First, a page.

/A Guided Ten Minute Walking Meditation

A Guided Ten Minute Walking Meditation

Walking meditation is a simple and universal practice for developing embodied awareness. Often when walking we mentally ‘check out’ and fall into autopilot mode but this ten minute meditation will guide you to stay grounded in mindfulness instead.  Mindful walking develops feelings of calm and connectedness as well as an appreciation of the world around us.

The great thing about walking meditation is that it makes use of something you already do, so it doesn’t require any extra time out of your day.

This audio below will guide you through a walking meditation practice. You can do it no matter where you are, even in a busy, crowded or noisy place.

You don’t have to walk in any special way. It’s not about the way you walk, but rather where your attention is as you walk.

How to Practice Walking Meditation

Before you begin your meditation, find a space to walk. It could be outdoors, or inside perhaps in a hallway, or a room, where you can do this practice by walking back and forth.

This meditation could be done as a formal practice (formal meaning you take time out of your day specifically for this meditation, the way you might do sitting meditation). Or it can be informal, bringing mindfulness to your walking as you travel from one place to another.

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Try Walking Meditation On Your Own With These 6 Simple Steps

  1. If you have the time and opportunity, take a pause before you begin and gather your awareness into your body. Feel the sensation of your feet in contact with the ground. Take one deep slow mindful breath – in and out.
  2. Keeping your eyes open, begin walking at a natural pace, or if possible just slightly slower than your normal pace. With each step, pay attention to the sensations on the soles of the feet as each foot touches the ground. It doesn’t matter whether you are wearing shoes or not. Just keep noticing the feelings and sensations in the feet as each foot meets the ground. Notice the changes in pressure, texture and sensation, one foot after the other. You’ll need to obviously keep enough awareness of the world around you, so you’re aware of where you’re going and staying safe, but the main focus of attention is feeling the soles of the feet. If you’re in a small space you can practice by walking ten paces or so, or walking the length of a room, and then turning around.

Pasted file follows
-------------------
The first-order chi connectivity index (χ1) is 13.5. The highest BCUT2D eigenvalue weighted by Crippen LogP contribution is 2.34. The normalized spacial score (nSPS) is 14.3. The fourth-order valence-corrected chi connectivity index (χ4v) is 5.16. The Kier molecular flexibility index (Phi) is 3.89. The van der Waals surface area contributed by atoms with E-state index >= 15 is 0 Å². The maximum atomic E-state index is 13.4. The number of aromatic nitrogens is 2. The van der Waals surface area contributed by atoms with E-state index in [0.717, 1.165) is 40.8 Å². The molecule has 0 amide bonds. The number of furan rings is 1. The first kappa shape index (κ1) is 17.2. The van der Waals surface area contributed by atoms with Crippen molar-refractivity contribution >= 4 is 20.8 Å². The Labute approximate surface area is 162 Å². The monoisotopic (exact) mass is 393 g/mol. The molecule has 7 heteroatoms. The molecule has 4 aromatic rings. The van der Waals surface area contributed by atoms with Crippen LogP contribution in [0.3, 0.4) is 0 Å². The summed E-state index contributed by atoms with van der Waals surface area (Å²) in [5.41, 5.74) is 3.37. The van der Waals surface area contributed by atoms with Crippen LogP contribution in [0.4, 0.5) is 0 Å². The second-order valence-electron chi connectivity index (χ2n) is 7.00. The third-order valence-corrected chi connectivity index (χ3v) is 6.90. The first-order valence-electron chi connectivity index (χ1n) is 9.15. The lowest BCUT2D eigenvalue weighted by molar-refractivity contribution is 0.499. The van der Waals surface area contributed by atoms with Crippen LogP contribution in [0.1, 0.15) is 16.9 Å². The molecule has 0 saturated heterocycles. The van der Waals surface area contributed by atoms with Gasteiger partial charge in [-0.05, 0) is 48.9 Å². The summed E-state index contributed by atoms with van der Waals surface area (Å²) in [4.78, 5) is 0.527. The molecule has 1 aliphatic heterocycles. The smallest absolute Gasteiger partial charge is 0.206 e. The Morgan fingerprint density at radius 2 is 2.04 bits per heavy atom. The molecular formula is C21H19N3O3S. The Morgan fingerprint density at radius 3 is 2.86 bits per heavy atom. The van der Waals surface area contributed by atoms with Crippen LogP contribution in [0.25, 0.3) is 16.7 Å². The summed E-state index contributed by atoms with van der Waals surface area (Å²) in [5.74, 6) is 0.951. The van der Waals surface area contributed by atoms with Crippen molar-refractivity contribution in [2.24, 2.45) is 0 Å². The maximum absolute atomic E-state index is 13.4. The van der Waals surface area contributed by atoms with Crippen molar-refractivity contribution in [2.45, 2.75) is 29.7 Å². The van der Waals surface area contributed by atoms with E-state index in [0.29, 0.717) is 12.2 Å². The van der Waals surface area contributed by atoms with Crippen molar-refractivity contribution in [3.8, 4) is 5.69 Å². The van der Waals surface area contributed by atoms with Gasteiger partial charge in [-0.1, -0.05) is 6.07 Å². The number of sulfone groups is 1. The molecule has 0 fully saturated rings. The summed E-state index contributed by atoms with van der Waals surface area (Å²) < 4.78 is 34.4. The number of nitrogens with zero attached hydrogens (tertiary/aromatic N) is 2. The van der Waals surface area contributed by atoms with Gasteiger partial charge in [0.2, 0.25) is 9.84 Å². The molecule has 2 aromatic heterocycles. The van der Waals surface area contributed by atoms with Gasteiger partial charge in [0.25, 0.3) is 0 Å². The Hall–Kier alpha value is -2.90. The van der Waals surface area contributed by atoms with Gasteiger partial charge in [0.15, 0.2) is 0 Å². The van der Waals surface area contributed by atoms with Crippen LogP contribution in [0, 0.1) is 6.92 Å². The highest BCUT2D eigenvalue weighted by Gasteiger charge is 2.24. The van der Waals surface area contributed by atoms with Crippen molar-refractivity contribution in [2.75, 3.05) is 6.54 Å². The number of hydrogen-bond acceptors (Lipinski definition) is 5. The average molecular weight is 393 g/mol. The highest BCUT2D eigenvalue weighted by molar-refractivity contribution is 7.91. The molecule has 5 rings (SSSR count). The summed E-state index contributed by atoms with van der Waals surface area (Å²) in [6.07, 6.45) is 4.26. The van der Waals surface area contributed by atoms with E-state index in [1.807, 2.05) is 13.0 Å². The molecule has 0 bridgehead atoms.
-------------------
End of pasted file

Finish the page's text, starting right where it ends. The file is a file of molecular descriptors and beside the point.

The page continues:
3. When the mind wanders away from feeling the sensations in the feet, gently guide the focus back to the feet. There is no need for any frustration or irritation if the mind wanders. It’s the same for everyone. Simply bring the focus back as many times as you need.
  4. Now as you continue walking naturally, expand your attention to vision. Bring your full attention to what you can see. Taking in the various colours, the shapes, the movements, the play of light and shadow. Aiming to put aside any mental commentary, labeling or judging about what you see, and instead just being present with what is here to be seen. Again if your mind wanders, guide it back to being fully present to what you can see.
  5. Now for a few minutes, expand your attention to sounds. Whether you’re indoors, in the woods, or in a city, pay attention to sounds. Notice sounds as nothing more or less than sound, without getting caught up in whether you find them pleasant or unpleasant.
  6. In the final moments of the meditation bring the focus back to awareness of the physical sensations on the soles of the feet. No matter where you’re mind wandered to in the practice, just notice the feet again touching the ground.

When you’re ready to end your walking meditation, pausing once again and taking one deep slow mindful breath, in and out. Proceed with the rest of your day with an intention to take this mindful awareness with you.